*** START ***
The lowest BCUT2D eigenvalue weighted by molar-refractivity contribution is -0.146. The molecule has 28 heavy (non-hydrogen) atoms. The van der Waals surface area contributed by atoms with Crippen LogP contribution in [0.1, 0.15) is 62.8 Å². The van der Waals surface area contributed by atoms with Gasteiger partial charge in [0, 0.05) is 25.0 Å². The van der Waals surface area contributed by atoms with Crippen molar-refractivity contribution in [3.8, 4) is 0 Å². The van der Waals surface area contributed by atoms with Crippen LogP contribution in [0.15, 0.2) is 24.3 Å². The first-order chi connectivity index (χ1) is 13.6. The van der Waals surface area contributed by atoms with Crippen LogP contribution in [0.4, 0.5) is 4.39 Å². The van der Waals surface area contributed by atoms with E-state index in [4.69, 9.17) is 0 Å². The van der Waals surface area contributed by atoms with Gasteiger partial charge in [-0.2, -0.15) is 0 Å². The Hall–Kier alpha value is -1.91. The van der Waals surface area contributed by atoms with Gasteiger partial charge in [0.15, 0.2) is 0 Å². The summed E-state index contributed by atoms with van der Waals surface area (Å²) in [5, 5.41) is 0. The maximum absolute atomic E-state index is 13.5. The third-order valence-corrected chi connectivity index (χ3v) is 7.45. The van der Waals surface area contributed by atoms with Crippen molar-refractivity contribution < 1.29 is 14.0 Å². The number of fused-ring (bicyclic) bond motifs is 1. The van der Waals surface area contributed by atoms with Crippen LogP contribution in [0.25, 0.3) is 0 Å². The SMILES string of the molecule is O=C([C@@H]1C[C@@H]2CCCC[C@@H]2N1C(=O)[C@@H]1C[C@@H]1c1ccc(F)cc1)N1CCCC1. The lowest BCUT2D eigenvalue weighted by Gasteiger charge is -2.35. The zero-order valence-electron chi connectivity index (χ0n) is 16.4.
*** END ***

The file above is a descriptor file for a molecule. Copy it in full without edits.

The lowest BCUT2D eigenvalue weighted by molar-refractivity contribution is -0.146. The molecule has 28 heavy (non-hydrogen) atoms. The van der Waals surface area contributed by atoms with Crippen LogP contribution in [0.1, 0.15) is 62.8 Å². The van der Waals surface area contributed by atoms with Gasteiger partial charge in [0, 0.05) is 25.0 Å². The van der Waals surface area contributed by atoms with Crippen molar-refractivity contribution in [3.8, 4) is 0 Å². The van der Waals surface area contributed by atoms with Crippen LogP contribution in [0.15, 0.2) is 24.3 Å². The first-order chi connectivity index (χ1) is 13.6. The van der Waals surface area contributed by atoms with Crippen LogP contribution in [0.4, 0.5) is 4.39 Å². The van der Waals surface area contributed by atoms with E-state index in [4.69, 9.17) is 0 Å². The van der Waals surface area contributed by atoms with Gasteiger partial charge in [-0.2, -0.15) is 0 Å². The Hall–Kier alpha value is -1.91. The van der Waals surface area contributed by atoms with Gasteiger partial charge in [0.15, 0.2) is 0 Å². The summed E-state index contributed by atoms with van der Waals surface area (Å²) in [5, 5.41) is 0. The maximum absolute atomic E-state index is 13.5. The third-order valence-corrected chi connectivity index (χ3v) is 7.45. The van der Waals surface area contributed by atoms with Crippen molar-refractivity contribution < 1.29 is 14.0 Å². The number of fused-ring (bicyclic) bond motifs is 1. The van der Waals surface area contributed by atoms with Crippen LogP contribution in [0.25, 0.3) is 0 Å². The SMILES string of the molecule is O=C([C@@H]1C[C@@H]2CCCC[C@@H]2N1C(=O)[C@@H]1C[C@@H]1c1ccc(F)cc1)N1CCCC1. The lowest BCUT2D eigenvalue weighted by Gasteiger charge is -2.35. The zero-order valence-electron chi connectivity index (χ0n) is 16.4.